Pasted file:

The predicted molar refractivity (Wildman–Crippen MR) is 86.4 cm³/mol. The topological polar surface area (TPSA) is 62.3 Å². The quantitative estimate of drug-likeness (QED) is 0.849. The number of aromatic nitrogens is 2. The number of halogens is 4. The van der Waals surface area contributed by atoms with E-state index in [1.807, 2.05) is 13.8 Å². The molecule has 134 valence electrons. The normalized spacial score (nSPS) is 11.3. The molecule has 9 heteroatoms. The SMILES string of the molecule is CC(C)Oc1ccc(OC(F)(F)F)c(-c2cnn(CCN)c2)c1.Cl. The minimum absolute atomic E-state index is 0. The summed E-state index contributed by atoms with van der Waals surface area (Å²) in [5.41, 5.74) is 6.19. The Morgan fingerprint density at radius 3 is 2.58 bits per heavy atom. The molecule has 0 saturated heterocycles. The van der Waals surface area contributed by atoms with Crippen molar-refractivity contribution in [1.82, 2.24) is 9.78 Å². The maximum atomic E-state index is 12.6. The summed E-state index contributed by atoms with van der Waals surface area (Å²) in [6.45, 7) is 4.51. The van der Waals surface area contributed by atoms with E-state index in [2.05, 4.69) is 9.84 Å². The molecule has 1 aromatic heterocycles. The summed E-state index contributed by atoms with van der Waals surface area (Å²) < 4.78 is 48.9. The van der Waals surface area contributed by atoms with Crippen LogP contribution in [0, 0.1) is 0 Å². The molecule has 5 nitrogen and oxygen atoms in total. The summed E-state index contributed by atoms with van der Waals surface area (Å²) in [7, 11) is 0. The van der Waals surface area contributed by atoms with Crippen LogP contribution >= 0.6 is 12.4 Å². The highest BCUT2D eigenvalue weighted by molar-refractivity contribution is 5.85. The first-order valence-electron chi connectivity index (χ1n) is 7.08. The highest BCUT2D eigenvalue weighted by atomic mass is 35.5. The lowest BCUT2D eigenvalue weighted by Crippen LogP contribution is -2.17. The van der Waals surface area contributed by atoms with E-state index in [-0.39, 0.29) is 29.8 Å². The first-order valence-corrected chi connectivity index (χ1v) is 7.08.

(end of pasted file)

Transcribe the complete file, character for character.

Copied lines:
The predicted molar refractivity (Wildman–Crippen MR) is 86.4 cm³/mol. The topological polar surface area (TPSA) is 62.3 Å². The quantitative estimate of drug-likeness (QED) is 0.849. The number of aromatic nitrogens is 2. The number of halogens is 4. The van der Waals surface area contributed by atoms with E-state index in [1.807, 2.05) is 13.8 Å². The molecule has 134 valence electrons. The normalized spacial score (nSPS) is 11.3. The molecule has 9 heteroatoms. The SMILES string of the molecule is CC(C)Oc1ccc(OC(F)(F)F)c(-c2cnn(CCN)c2)c1.Cl. The minimum absolute atomic E-state index is 0. The summed E-state index contributed by atoms with van der Waals surface area (Å²) in [5.41, 5.74) is 6.19. The Morgan fingerprint density at radius 3 is 2.58 bits per heavy atom. The molecule has 0 saturated heterocycles. The van der Waals surface area contributed by atoms with Crippen molar-refractivity contribution in [1.82, 2.24) is 9.78 Å². The maximum atomic E-state index is 12.6. The summed E-state index contributed by atoms with van der Waals surface area (Å²) in [6.45, 7) is 4.51. The van der Waals surface area contributed by atoms with E-state index in [2.05, 4.69) is 9.84 Å². The molecule has 1 aromatic heterocycles. The summed E-state index contributed by atoms with van der Waals surface area (Å²) < 4.78 is 48.9. The van der Waals surface area contributed by atoms with Crippen LogP contribution in [0, 0.1) is 0 Å². The molecule has 5 nitrogen and oxygen atoms in total. The summed E-state index contributed by atoms with van der Waals surface area (Å²) in [7, 11) is 0. The van der Waals surface area contributed by atoms with Crippen LogP contribution >= 0.6 is 12.4 Å². The highest BCUT2D eigenvalue weighted by molar-refractivity contribution is 5.85. The first-order valence-electron chi connectivity index (χ1n) is 7.08. The highest BCUT2D eigenvalue weighted by atomic mass is 35.5. The lowest BCUT2D eigenvalue weighted by Crippen LogP contribution is -2.17. The van der Waals surface area contributed by atoms with E-state index in [-0.39, 0.29) is 29.8 Å². The first-order valence-corrected chi connectivity index (χ1v) is 7.08.